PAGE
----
Dear Chief Secretary to the Treasury,
I'm afraid to tell you there's no money left.
Signed, Liam Byrne

(Outgoing Labour Chief Secretary to the Treasury. May 2010)
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Monday, 25 January 2010

Anthrax

Eight people, including seven in Scotland, have died of anthrax infection from using suspected contaminated heroin, European health authorities said last night, and one expert advised users to stop taking the narcotic immediately.
So says the Indy.

We're reassured that those injecting themselves with heroin read the Independent, and will stop using the drug straight away thanks to advice from some un-named official somewhere in Europe.

No other papers appear to carry this news, although it is tucked away within BBC Scotland
A further case of anthrax has been confirmed in a drug user in Scotland bringing the total number of cases in this outbreak to 15.
The new case of the potential killer was confirmed to have taken place in the NHS Ayrshire and Arran area.
So far, the number of anthrax related deaths stands at seven with cases confirmed in six NHS boards.
The BBC reassures that we can't catch it :-
It normally infects humans when they inhale or ingest anthrax spores, but it cannot be passed from person to person.
Funny how they describe it as an "outbreak" if you can't catch it - a bit careless perhaps?

Apparently Anthrax is (quote HPA).
... a bacterial infection caused by Bacillus anthracis, spores of which can survive in the environment for years or decades. It is primarily a disease of herbivorous mammals, though other animals and some birds, particularly carrion birds, can also contract it.
There's a Q+A (FAQ) here and something on DEFRA wrt animals

HPA also says this
Anthrax became a notifiable industrial disease under the Factories Act in 1895, and in December 1960 became a notifiable disease under the Public Health Act. Information about the morbidity of the disease in the general population is available only since 1961.

The last reported case of anthrax in England and Wales occurred in October 2008  ... this was a fatal case of inhalation anthrax in a man whose exposure occurred during manipulation of animal hides while drum-making. This was the first death since 1974, when there were been two fatal cases, both believed to be associated with bonemeal fertilizer. One had haemorrhagic septicaemia and generalised infection with Bacillus anthracis, and the second had gastrointestinal and pulmonary anthrax. Prior to that, the last reported case of pulmonary anthrax had been in 1965.

A death from anthrax occurred in Scotland in 2006; this was a case of atypical inhalation anthrax which probably followed exposure as a result of playing/handling animal hide drums ... In December 2009 cases of anthrax were reported in injecting drug users in Scotland.
There's more information about the cases on HPA here

It's odd that these little spores, which apparently can't be (according to the BBC) "passed from one person to another", caused an island to be abandoned and sealed off about fifty or so years ago. There was some obscure reference to anthrax to do with doing up some of the tube stations too, because the old plaster contained dead anthrax spores from either horse hair or straw - can't find a reference.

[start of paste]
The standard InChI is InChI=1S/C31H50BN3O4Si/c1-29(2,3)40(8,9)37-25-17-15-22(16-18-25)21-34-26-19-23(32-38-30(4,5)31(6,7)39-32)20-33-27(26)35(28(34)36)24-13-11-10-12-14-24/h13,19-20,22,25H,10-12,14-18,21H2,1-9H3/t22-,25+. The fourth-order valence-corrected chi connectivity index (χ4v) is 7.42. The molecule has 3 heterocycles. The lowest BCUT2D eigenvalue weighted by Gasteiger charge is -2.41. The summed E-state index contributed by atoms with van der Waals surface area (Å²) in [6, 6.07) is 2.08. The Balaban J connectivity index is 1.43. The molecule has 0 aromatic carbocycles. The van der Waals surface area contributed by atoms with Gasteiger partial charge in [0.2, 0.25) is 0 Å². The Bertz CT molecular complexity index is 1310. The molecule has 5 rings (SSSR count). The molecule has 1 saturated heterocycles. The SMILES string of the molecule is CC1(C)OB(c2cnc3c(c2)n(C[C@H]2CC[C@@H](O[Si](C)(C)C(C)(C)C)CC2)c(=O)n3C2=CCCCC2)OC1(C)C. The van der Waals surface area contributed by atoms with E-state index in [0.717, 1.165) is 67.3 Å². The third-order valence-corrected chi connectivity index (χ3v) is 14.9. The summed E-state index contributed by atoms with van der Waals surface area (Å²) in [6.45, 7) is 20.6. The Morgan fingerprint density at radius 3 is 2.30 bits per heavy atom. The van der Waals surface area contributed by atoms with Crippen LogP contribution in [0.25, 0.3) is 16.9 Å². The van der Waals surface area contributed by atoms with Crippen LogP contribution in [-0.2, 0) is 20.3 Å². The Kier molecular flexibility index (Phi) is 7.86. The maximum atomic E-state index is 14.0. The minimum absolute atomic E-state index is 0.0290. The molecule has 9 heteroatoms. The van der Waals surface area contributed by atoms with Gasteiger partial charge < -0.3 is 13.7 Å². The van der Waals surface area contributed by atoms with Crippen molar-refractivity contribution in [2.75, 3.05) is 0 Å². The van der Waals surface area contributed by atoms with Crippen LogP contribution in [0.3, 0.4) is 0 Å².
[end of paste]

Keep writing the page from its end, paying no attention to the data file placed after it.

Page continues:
Anyhow, here's a bit more, this time from  Wikipedia
Anthrax cannot be spread directly from person to person, but a patient's clothing and body may be contaminated with anthrax spores. Effective decontamination of people can be accomplished by a thorough wash down with antimicrobial effective soap and water. Waste water should be treated with bleach or other anti-microbial agent. Effective decontamination of articles can be accomplished by boiling contaminated articles in water for 30 minutes or longer. Chlorine bleach is ineffective in destroying spores and vegetative cells on surfaces, though formaldehyde is effective. Burning clothing is very effective in destroying spores.
Absolutely no idea if this is accurate or not, because sometimes Wikipedia seems to have been written by idiots, but the science stuff is usually quite good.

Does anybody out there know a bit more?

4 comments:

Mrs R said...

I've coped your comment

Leg-iron said...

Yup

The island is Gruinard off Scotland and was used to test an anthrax bomb. It was eventually treated with formalin and declared clear but I'd still be wary of it. there are no pubs on it so there's no point going there anyway.

Anthrax is a right swine. It can cause gut, respiratory and blood infections, all of which can be fatal and yes you can catch it from someone who's got it.

Spore life is not decades. It's centuries.

It's not an ideal bioweapon though. Sure, it's easy to make and store but it kills too quick. You need something that'll tie up resources with lots of sick people to be really effective. Something like swine flu would be good.

But I'm getting into dodgy territory here so I'll shut up. The last microbiologist who talked about bioweapons in public didn't exactly have a long and peaceful life.
http://underdogsbiteupwards.blogspot.com/

Mrs R said...

@ Leg-Iron

I've moved your comment to the right place

Leg-iron said...

Thanks.

I might have been on the tipsy side somewhat. It happens now and then, especially late at night.

Furor Teutonicus said...

Good idea.

Lace millions of wraps with it. then just introduce them onto the streets randomly among good stuff.

THEN after two or three days, the "Government" could tell them what they had done.

The panic would be fascinating to watch.